Tuesday, July 5, 2011
After 15 Disciplinary Actions, Is Robert Slameka a Bad or Good Lawyer?
Attorney Robert Slameka (pic) has amassed quite a record: He has been admonished 11 times, reprimanded four times and had a client's conviction overturned because of his poor performance.
And the record could get worse: The state's Attorney Grievance Commission is prosecuting him on charges that he improperly revealed a client's purported confession when the man tried to back out of a plea deal in 2007. He was tried on those charges in May and written arguments are due this month. There is no timetable for a decision. If he is found in violation of professional rules, Slameka could be reprimanded again or have his license suspended.
Slameka's 42-year legal record stands out among Michigan lawyers. A review of Attorney Disciplinary Board records shows only four other lawyers in the state have been reprimanded as many times as Slameka, but three of them also have been suspended.
"Its inexplicable how (Slameka) has avoided having his license suspended," said Larry Dubin, a University of Detroit Mercy law professor and ethics expert who helped set up the state's system for policing attorneys.
Slameka repeatedly declined to speak to the Free Press about his past troubles, the current complaint -- which he briefly described as "political in nature;" retribution for a more than two-decade-old murder case -- or the impact of a 2009 National Public Radio report that made him the face of bad court-appointed lawyers: "A lot of lawyers in Detroit say if you want to see what's wrong with this country's public defender system, just take a look at Bob Slameka: He has gotten into trouble a lot during his 40 years as a public defender, but the county still appoints him to cases."
Slameka's lawyer, Thomas Loeb, said that "four reprimands in 42 years of practice doesn't trouble me at all."
He added that two reprimands dealing with clients' fees probably wouldn't be problematic under recent court rulings. Loeb said Slameka is a solid attorney often dealing with difficult clients in serious trouble. "He's a good guy," Loeb said. "He knows (criminal) court as well as anyone else." [ . . . ]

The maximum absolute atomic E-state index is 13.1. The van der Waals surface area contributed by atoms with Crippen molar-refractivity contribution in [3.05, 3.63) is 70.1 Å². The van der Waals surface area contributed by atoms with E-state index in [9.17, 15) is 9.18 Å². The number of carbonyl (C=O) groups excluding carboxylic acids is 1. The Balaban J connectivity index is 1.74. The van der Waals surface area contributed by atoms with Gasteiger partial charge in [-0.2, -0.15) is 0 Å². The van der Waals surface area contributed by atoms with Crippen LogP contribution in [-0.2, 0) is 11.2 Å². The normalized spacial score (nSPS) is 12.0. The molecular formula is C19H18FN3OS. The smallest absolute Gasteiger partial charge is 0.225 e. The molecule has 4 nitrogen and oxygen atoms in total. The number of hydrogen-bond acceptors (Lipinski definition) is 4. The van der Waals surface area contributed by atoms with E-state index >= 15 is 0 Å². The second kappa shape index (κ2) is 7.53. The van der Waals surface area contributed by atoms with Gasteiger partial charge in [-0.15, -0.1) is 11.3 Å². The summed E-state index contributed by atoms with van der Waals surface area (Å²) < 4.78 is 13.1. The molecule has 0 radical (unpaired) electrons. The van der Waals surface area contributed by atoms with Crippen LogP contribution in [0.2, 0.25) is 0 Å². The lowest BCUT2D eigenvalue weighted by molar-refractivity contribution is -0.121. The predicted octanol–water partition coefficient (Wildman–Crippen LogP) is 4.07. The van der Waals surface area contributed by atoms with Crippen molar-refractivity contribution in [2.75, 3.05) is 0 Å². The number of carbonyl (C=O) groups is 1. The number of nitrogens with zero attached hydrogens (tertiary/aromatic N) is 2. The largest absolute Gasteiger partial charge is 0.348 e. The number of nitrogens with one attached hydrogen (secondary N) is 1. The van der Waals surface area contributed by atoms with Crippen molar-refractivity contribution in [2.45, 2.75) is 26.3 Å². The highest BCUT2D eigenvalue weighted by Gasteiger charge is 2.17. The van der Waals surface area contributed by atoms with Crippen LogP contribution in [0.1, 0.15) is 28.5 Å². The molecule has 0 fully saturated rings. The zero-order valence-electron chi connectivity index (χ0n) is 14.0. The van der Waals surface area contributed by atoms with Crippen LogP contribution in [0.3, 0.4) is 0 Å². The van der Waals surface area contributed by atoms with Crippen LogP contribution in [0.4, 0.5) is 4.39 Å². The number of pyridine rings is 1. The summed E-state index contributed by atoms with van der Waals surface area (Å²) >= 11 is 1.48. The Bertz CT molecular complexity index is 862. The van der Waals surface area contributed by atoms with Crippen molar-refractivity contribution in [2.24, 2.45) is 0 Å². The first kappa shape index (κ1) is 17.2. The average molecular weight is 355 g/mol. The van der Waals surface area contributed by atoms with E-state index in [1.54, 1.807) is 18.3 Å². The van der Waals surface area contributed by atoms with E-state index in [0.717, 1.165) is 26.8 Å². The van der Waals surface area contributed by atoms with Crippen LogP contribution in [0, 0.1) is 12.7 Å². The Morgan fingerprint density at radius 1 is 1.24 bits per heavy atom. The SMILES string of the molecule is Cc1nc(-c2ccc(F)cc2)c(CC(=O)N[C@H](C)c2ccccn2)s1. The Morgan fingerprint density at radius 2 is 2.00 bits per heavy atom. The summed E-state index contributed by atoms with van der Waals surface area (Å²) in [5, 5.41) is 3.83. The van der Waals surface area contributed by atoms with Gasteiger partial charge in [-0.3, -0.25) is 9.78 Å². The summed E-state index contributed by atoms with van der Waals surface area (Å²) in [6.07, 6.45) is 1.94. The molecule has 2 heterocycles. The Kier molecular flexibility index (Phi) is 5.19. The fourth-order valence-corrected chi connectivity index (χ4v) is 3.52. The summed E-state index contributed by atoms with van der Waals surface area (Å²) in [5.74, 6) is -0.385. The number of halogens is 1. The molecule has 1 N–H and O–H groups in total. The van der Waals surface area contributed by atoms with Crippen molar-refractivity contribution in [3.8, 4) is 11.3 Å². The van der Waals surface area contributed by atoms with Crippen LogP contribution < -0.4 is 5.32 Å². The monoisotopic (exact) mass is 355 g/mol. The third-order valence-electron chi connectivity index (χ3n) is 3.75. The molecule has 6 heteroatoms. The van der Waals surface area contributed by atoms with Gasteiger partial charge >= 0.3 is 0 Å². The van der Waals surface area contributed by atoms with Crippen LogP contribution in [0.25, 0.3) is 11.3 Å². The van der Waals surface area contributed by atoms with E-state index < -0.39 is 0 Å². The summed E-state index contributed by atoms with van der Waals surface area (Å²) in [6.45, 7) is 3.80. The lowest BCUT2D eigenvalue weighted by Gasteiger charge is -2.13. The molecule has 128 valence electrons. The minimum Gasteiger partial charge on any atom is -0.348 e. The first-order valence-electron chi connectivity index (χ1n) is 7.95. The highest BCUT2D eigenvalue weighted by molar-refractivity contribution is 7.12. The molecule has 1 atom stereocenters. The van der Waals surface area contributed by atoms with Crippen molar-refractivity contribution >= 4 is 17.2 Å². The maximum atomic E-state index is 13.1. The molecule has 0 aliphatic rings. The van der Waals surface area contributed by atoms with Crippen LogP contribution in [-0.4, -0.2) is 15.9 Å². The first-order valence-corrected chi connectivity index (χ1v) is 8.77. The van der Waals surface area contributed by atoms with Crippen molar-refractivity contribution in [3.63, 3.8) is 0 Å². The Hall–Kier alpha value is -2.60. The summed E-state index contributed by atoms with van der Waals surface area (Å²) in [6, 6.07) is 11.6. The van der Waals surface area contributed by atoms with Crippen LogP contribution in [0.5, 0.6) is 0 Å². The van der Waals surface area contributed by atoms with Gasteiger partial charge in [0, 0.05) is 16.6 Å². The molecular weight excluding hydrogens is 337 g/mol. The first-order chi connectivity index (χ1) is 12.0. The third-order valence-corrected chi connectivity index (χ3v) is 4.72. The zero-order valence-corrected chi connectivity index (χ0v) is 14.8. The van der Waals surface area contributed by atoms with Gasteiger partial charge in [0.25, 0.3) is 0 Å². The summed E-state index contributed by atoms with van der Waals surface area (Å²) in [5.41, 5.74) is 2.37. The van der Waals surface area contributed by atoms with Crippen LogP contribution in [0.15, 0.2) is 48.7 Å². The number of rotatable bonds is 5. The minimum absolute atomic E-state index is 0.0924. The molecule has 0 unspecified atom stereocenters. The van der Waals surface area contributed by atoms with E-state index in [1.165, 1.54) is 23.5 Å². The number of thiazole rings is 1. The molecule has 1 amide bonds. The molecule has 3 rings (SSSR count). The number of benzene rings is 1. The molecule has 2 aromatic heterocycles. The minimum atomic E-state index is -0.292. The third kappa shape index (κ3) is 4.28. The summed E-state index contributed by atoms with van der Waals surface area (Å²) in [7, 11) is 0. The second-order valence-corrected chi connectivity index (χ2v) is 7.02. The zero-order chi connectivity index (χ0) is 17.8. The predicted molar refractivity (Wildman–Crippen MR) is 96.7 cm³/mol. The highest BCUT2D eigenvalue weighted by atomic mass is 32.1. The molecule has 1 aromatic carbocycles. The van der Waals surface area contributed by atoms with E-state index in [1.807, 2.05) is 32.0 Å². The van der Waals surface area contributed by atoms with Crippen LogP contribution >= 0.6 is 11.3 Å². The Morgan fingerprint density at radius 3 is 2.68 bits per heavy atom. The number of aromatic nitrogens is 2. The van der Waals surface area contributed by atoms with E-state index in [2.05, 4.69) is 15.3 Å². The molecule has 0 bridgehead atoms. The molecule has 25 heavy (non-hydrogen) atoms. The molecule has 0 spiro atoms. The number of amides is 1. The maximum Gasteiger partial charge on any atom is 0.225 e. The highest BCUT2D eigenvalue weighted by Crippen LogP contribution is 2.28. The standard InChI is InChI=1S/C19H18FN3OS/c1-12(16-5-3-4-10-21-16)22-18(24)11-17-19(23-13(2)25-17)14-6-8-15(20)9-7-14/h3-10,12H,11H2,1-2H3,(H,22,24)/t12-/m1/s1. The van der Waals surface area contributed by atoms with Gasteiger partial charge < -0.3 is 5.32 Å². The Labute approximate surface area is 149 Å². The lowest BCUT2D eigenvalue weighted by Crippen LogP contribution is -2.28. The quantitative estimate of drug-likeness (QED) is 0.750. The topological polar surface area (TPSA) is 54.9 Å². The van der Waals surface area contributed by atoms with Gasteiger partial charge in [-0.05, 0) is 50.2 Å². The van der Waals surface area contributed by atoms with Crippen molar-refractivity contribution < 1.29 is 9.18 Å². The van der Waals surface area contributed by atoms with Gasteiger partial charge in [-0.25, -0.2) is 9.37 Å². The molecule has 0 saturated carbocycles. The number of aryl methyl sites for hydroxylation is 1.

A private attorney, Slameka remains on Wayne County's list of lawyers eligible to be appointed to represent indigent clients because the sheer amount of cases moving through the county's criminal justice system far outpaces the number of public defenders, and each defendant is entitled to counsel.
The standards aren't stringent. To be on the list, a lawyer has to be a member in good standing of the state bar and Wayne County criminal bar associations, attend ongoing education programs and have an office in Wayne County, said the county's Presiding Circuit Judge Timothy Kenny. [ . . . ]
Attorney Grievance Administrator Robert Agacinski chalked up part of Slameka's woes to his caseload and longevity, saying a busy criminal defense lawyer can get many complaints from unhappy convicted clients. And recently retired Wayne County Assistant Prosecutor Augustus Hutting stuck up for Slameka: "He's straight to his word. In 15 years, I've never had a problem with Bob."
Hutting said Slameka can size up a case quickly and cut a realistic deal when necessary. The brusqueness, he said, may seem insensitive or cold to someone expecting a table-thumping shouter. But Hutting said he has never seen Slameka act contrary to his client's interests.
The real question is whether Slameka's clients receive adequate representation and whether those who are convicted can automatically claim ineffective assistance of counsel based on this track record. You see the problem?